How to Help Your Teen Find the Right College that Fits Their Needs
Choosing the right university for a college experience can be a stressful time. Students and parents alike are plagued with decisions and deadlines. While school colors and mascots are fun to base an outfit around, they’re things students shouldn’t base their college decisions on. Understanding your student’s priorities can help you point them in the right direction.
Finding your teen’s home away from home for the next four years doesn’t have to be hard. This article will help set your teen up for college-decision-making success. Here are a few things to consider when helping your student find the perfect school.
Visit Campus Together
Odds are your students are going to be spending at least the next four years living on campus. Many universities have first and second year on-campus living requirements. It’s important to see the dorms and facilities firsthand. Scheduling a campus tour is a great way to view the dorms, and understand the campus layout.
Visiting campus can provide you with the opportunity to tour the dining halls. While you’re there, stop by the academic buildings or the student center. Talk with students and ask about their classes. If you plan your visit on the day of an athletic event, you’ll be able to really feel the school spirit.
View Study Abroad Options
Studying abroad can sound like a scary topic to most parents. However, colleges typically have multiple ways to get abroad. Short-term alternative spring breaks, semester coursework, and summer internships are usually a few options that colleges provide. Parents typically are the ones with the most hesitation when discussing studying abroad. Financial and safety reasons are often at the front of mind.
So, why do it? The skills your student will gain going abroad are unique compared to experiences they will have in the U.S. Students can learn new languages and cultures. They will develop confidence in themselves by learning how to get around in a new country. If your teen wants to see the world, target a university that has a robust study abroad program.
Ask About Involvement Opportunities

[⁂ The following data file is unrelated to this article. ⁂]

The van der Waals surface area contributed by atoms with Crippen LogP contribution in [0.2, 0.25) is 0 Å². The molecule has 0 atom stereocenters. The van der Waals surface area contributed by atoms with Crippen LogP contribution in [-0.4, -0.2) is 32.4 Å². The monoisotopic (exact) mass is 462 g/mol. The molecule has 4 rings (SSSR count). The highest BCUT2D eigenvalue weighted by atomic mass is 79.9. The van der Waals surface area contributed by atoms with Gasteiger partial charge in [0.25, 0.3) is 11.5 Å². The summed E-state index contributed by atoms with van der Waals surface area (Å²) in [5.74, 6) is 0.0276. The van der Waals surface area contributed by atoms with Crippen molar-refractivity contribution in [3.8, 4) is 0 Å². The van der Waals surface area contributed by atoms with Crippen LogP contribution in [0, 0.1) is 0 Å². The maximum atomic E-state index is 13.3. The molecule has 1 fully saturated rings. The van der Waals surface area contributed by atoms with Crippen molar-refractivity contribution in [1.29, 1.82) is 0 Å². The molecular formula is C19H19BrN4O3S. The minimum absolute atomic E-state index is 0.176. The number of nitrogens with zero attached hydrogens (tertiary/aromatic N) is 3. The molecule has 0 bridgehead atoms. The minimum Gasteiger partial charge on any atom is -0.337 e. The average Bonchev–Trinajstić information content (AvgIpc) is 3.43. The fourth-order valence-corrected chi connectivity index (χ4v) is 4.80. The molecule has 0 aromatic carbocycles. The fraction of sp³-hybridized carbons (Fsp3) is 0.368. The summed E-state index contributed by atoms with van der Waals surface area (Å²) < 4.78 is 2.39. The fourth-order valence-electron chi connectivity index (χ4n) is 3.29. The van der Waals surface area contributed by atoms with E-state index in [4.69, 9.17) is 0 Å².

Has your student been involved in sports and clubs in high school? If yes, they should continue their involvement. If not, they should come to college ready to get involved. Not only does getting involved look good on your student’s resume, but it’s a great place to meet new friends.
Things like fraternity and sorority life, clubs, and professional organizations may be the highlight of your student’s college experience. On the other hand, they may be more interested in playing an instrument or finding a studio where they can paint. Colleges often have intramural sports for students missing the thrill of the game. Finding out if your teen’s future college has activities or organizations they’re interested in can be a deciding factor.
Discuss Choosing an Academic Major
Sometimes students enter college knowing exactly what they want to do. Or, at least exactly what they don’t. Your teen should target colleges with academic majors of their liking. Similarly, if your teen is undecided, encourage them to go to a college with multiple programs that sound interesting to them. A musically inclined student thinking about being an education or theater major probably shouldn’t be targeting engineering-specific schools.
If your student is having a hard time figuring out what they want to major in, that’s okay. Many colleges have robust support for first year students, which can help them find their passions and declare a major. You should encourage your teen to set a meeting with their admissions counselor to talk through potential majors. They may even have them chat with a faculty member.
Prioritize Rigorous Education and Support
Do you learn best by doing? Your student probably does too. Academic rigor can show up in a variety of ways. High-impact practices (HIPs) like service learning, research, and internships are a vital part of your teen’s future education. HIPs provide outstanding learning opportunities for students and the ability to learn while doing.
Ensuring that your student is getting remarkable support is vital to their success. With a rigorous education comes the need for great support staff. Find out what your child needs to succeed and see if their prospective college offers that. If you’ve always edited their essays, look for a writing center. If you know your child struggles with math, ask about tutors. Part of the decision process is understanding what is available to your student for when there is a need.
Understand Financial Needs
Understanding your family’s financial situation can help your teen make a responsible college choice. Discuss whether or not they will need to pay for college. If they do, discuss jobs and other ways to pay tuition. If your student is eligible for financial aid, be sure to encourage them to apply. The Free Application for Federal Student Aid (FAFSA) can be filled out starting October 1. Scholarships, grants, and loan options also all have their own deadlines to apply.
Comparing school aid offers is an easy way to help make a smart college choice. If your student has a few colleges in mind, but you aren’t sure how you’re going to pay for it, meet with a financial aid counselor. Universities have financial aid offices that are typically helpful in creating a payment plan and determining loan needs.
Choosing the right college is a bit like putting together a puzzle. Every piece is important, and eventually they’ll all fit. Finding the right university for your teen may be time consuming and financially draining. But there’s a special feeling that comes from sending your new college student off ready and excited for freshman move in. Your teen will value your support along the way.